In the real world, it’s a forgone conclusion that no person knows everything. It’s a day to day frustration that every person carries for their entire life. This is why it is, in writing, a tempting trap to use the information you are reading in other sims to guide your character’s actions. If writing is your fun escape from reality, what’s so wrong with having a character who is always right all the time?
This is a problem that is common between all role-playing games for the exact same reason. It feels good to be right and we feel good portraying our characters so we want to use all the information at our disposal to make the best decisions, even if our characters wouldn’t know that information in their situation. This could be called metagaming, power-simming or god-modding depending on your role-playing platform. But whatever you choose to call it, using information that you know as a writer but your character would not know in the story is a habit we can all work to break ourselves out of.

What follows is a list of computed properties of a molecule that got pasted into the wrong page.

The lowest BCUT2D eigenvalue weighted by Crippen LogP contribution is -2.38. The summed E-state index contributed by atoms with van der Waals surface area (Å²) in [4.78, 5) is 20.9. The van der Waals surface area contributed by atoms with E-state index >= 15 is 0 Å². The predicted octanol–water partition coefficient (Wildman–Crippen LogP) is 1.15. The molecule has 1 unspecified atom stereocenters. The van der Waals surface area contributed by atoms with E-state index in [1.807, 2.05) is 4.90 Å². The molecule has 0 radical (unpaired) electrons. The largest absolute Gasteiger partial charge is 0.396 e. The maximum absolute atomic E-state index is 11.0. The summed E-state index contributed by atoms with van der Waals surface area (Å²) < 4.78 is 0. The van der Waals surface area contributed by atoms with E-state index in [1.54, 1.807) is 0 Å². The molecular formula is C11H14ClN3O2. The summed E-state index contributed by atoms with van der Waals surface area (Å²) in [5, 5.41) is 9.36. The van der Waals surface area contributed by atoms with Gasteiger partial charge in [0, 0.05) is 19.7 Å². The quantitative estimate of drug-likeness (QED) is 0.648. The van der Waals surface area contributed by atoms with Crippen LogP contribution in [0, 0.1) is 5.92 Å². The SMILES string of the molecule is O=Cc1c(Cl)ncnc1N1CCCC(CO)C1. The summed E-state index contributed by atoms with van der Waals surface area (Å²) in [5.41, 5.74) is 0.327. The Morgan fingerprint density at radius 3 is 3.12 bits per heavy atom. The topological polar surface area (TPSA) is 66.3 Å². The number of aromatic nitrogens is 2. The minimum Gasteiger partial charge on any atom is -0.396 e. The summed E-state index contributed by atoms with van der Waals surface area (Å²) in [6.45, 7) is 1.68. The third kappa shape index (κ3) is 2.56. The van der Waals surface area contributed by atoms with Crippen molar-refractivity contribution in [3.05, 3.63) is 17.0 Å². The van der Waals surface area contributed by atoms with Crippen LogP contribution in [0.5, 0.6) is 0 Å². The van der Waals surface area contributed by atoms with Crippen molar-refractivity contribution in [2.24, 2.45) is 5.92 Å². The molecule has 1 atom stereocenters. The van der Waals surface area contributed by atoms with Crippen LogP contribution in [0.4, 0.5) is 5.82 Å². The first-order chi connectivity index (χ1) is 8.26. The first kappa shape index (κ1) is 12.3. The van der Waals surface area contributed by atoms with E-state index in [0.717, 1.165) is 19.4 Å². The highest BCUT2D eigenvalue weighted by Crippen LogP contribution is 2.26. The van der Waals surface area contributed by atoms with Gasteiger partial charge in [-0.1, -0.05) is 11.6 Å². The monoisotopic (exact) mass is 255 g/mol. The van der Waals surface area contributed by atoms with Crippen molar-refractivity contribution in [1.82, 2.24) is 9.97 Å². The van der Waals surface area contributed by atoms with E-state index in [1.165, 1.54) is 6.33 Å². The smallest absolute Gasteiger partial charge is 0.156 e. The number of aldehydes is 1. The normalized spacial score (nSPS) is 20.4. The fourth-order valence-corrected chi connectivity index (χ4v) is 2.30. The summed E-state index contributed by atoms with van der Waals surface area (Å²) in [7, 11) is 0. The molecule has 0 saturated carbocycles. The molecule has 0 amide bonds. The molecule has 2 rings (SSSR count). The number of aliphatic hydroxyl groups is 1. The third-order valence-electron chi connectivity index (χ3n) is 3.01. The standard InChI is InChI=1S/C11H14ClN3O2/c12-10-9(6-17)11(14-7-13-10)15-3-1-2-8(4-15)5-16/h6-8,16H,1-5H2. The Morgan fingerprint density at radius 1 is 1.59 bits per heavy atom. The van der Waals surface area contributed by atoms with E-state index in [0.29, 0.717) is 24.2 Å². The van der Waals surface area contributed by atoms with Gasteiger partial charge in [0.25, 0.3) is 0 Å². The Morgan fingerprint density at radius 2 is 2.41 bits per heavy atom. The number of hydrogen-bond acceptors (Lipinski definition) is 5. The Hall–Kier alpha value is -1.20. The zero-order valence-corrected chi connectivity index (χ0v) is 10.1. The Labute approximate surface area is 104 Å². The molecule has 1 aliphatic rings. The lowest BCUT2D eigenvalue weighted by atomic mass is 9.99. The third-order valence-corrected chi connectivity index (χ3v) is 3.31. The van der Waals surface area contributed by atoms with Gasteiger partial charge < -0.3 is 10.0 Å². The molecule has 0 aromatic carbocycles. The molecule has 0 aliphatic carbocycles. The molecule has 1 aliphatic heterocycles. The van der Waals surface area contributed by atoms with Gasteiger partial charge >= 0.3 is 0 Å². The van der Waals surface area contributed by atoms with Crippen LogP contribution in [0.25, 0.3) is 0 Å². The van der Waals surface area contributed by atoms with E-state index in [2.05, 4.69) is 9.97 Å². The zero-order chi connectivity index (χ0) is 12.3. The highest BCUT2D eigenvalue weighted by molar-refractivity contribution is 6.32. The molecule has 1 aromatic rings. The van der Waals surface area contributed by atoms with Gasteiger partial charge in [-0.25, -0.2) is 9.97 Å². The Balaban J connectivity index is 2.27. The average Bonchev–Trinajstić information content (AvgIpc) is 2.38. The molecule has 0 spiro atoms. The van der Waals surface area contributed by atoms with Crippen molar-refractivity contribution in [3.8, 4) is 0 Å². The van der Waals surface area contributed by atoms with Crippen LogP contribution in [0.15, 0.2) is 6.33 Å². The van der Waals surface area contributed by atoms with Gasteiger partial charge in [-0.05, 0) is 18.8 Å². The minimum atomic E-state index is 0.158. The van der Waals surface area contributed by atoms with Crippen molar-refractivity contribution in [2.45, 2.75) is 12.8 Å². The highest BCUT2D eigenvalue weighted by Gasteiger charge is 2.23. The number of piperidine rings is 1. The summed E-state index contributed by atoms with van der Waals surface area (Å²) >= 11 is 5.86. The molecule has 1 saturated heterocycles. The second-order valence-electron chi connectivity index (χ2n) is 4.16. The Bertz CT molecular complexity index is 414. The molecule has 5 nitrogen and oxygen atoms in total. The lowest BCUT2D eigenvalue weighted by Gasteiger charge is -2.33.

We have in previous articles discussed why metagaming or power-simming damages the narrative and hurts your collaboration with fellow players. But in this episode of writer’s workshop we’re going to explore why doing the opposite – purposely having your character overhear something and interpreting it wrong can be a fantastic source of entertainment and drama, as well as a stepping stone to breaking the habit of metagaming and enjoying using your characters in-scene knowledge more consistently.